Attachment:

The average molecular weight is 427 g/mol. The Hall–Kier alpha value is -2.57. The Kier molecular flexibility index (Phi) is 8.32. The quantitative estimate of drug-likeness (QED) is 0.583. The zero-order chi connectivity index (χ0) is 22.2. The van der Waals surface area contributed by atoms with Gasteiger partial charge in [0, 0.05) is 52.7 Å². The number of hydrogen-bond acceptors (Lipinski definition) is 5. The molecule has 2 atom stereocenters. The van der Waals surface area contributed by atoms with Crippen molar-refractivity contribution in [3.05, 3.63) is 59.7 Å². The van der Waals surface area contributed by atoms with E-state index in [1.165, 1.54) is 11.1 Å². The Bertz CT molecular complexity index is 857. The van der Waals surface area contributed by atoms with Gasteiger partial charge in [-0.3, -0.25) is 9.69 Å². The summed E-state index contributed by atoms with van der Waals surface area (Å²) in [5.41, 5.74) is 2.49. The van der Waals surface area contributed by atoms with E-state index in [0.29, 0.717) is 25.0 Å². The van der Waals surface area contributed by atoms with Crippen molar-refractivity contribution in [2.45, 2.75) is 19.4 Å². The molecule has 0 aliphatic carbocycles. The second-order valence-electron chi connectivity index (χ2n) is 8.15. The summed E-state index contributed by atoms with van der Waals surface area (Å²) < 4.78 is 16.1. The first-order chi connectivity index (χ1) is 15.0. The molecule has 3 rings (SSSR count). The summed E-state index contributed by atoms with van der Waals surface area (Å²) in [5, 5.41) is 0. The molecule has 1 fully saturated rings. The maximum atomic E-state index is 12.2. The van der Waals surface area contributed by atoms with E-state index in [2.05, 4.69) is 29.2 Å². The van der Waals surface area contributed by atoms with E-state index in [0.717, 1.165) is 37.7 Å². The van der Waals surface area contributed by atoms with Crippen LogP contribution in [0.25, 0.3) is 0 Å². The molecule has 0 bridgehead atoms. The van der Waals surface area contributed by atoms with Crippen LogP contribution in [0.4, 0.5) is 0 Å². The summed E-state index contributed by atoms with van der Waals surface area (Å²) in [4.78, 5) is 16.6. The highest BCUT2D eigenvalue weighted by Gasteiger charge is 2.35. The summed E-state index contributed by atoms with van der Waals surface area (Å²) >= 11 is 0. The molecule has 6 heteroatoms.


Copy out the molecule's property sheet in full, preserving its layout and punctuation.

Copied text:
The average molecular weight is 427 g/mol. The Hall–Kier alpha value is -2.57. The Kier molecular flexibility index (Phi) is 8.32. The quantitative estimate of drug-likeness (QED) is 0.583. The zero-order chi connectivity index (χ0) is 22.2. The van der Waals surface area contributed by atoms with Gasteiger partial charge in [0, 0.05) is 52.7 Å². The number of hydrogen-bond acceptors (Lipinski definition) is 5. The molecule has 2 atom stereocenters. The van der Waals surface area contributed by atoms with Crippen molar-refractivity contribution in [3.05, 3.63) is 59.7 Å². The van der Waals surface area contributed by atoms with E-state index in [1.165, 1.54) is 11.1 Å². The Bertz CT molecular complexity index is 857. The van der Waals surface area contributed by atoms with Gasteiger partial charge in [-0.3, -0.25) is 9.69 Å². The summed E-state index contributed by atoms with van der Waals surface area (Å²) in [5.41, 5.74) is 2.49. The van der Waals surface area contributed by atoms with E-state index in [0.29, 0.717) is 25.0 Å². The van der Waals surface area contributed by atoms with Crippen molar-refractivity contribution in [2.45, 2.75) is 19.4 Å². The molecule has 0 aliphatic carbocycles. The second-order valence-electron chi connectivity index (χ2n) is 8.15. The summed E-state index contributed by atoms with van der Waals surface area (Å²) < 4.78 is 16.1. The first-order chi connectivity index (χ1) is 15.0. The molecule has 3 rings (SSSR count). The summed E-state index contributed by atoms with van der Waals surface area (Å²) in [5, 5.41) is 0. The molecule has 1 fully saturated rings. The maximum atomic E-state index is 12.2. The van der Waals surface area contributed by atoms with E-state index in [2.05, 4.69) is 29.2 Å². The van der Waals surface area contributed by atoms with E-state index in [0.717, 1.165) is 37.7 Å². The van der Waals surface area contributed by atoms with Crippen LogP contribution in [0.25, 0.3) is 0 Å². The molecule has 0 bridgehead atoms. The van der Waals surface area contributed by atoms with Crippen LogP contribution in [0.4, 0.5) is 0 Å². The summed E-state index contributed by atoms with van der Waals surface area (Å²) in [4.78, 5) is 16.6. The highest BCUT2D eigenvalue weighted by Gasteiger charge is 2.35. The summed E-state index contributed by atoms with van der Waals surface area (Å²) >= 11 is 0. The molecule has 6 heteroatoms.